New Camp Proves Inspiring for Greensboro Girls 

Posted on April 24, 2024

girl and woman with hoola hoops

By Sarah Newell

For two days during spring break, 50 elementary-aged girls tried new physical activities and games in a welcoming, empowering environment at UNC Greensboro. 

They were part of the inaugural Spring Break Camp, which was held by UNCG’s Center for Women’s Health and Wellness with the School of Health and Human Sciences. The camp was generously sponsored by the Dawn S. Chaney Foundation, enabling the camp to be free for the fourth through sixth grade girls who attended. 

The all-female camp was led by female faculty, alumni, students, and instructors, enabling the campers to feel confident in the activities they participated in. This included pickleball, volleyball, yoga, basketball, dance, and yard games, among other activities. It was held at the at UNCG, allowing the girls to be on a college campus and see what life is like in a higher educational setting. 

Dr. Sandra Shultz, director of the (CWHW), said educating this age group on the importance of exercise — while still making it enjoyable — is crucial. 

“Girls’ physical activity declines in late childhood and early adolescence, such that only 15% meet the recommended physical activity guidelines by the time they reach 12 years of age,” she said. “Common reported barriers to girls engaging in physical activity include lack of enjoyment, confidence, and access to physical activity resources, suggesting that any programming aiming to increase physical activity in girls needs to address these barriers.” 

For CWHW graduate research assistant Maslyn Behler, it was wonderful to see the girls become more outgoing in the all-female environment as they tried new things. 

The girls opened up during the duration of the camp. It was awesome to see them make friends and realize they could be themselves at camp. In addition, some of the girls looked up to and formed bonds with the counselors. I hope this camp helped them see that living healthier lives can be fun, social, and accessible.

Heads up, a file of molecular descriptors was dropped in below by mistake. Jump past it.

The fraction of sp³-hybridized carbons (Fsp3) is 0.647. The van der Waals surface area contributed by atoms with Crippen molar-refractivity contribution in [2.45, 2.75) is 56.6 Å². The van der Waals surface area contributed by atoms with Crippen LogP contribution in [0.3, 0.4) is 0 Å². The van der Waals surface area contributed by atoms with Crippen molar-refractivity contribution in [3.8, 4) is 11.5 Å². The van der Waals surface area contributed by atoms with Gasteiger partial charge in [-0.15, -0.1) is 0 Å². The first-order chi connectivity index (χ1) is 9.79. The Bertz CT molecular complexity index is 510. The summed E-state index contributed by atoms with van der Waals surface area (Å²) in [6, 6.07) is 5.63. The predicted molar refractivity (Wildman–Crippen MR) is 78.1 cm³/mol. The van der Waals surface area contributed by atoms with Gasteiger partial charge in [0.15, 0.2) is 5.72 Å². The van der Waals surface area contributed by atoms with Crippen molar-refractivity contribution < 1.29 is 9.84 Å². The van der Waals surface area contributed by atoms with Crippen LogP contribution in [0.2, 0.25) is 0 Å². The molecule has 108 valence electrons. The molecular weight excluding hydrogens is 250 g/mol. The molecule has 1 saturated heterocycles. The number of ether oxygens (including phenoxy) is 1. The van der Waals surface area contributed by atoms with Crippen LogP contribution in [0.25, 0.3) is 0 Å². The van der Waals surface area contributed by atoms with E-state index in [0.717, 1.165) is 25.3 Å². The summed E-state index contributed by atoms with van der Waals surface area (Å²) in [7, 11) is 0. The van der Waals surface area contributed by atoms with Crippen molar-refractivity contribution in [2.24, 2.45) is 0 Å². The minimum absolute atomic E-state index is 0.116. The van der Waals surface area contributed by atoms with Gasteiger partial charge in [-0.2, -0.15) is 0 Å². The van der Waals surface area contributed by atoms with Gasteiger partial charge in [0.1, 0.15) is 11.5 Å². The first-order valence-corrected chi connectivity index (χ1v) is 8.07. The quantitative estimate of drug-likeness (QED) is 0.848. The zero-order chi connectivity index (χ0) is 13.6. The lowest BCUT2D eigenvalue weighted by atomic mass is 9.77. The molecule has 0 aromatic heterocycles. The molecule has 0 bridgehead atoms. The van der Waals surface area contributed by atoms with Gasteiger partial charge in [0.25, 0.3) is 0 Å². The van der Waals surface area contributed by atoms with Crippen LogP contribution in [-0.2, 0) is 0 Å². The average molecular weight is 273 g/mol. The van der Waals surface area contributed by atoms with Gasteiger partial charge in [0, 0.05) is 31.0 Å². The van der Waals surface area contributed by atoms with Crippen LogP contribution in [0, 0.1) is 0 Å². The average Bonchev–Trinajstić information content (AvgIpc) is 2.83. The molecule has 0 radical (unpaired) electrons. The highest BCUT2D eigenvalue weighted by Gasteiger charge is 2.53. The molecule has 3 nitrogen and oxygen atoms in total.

Dr. Sandra Shultz, Director of the

Behler said having the camp at Kaplan was important. 

“It allowed them to expand their knowledge of how to be physically active and how to lead healthy lives,” she said. “Our unique setting of the Kaplan Center empowered the girls to envision themselves as college students someday and have access to all the amazing things the Kaplan Center offers. In addition, the girls could interact with a variety of community members, from graduate students to teachers to undergraduate students to athletes. I think it is something that may have impacted them implicitly and was unique to our program.” 

CWHW graduate research assistant Emily Postlethwait enjoyed seeing all of the campers participate in the activities, and was excited with the energy they put into everything. 

Active girls, Healthy girls campers

“I am so proud of every girl that showed up and tried new things, especially when they were scared. I am proud of them for being vulnerable with themselves, with each other, and the Active Girls-Healthy Girls staff,” she said. “Their efforts each day did not go unnoticed, and I hope they themselves are proud, too.” 

CWHW Graduate Research Assistant Eryn Murray agreed, saying it was inspiring to see the campers build relationships and try something different time and again. 

In between the physical activities, the counselors and various guest speakers talked to the girls about different health topics. This included how to calm their body and mind, making healthy food choices, mindfulness, the unique challenges girls face being physically active, and more. They also had general discussions during lunch and snacks, to get to know each other and talk about what was on the girls’ minds.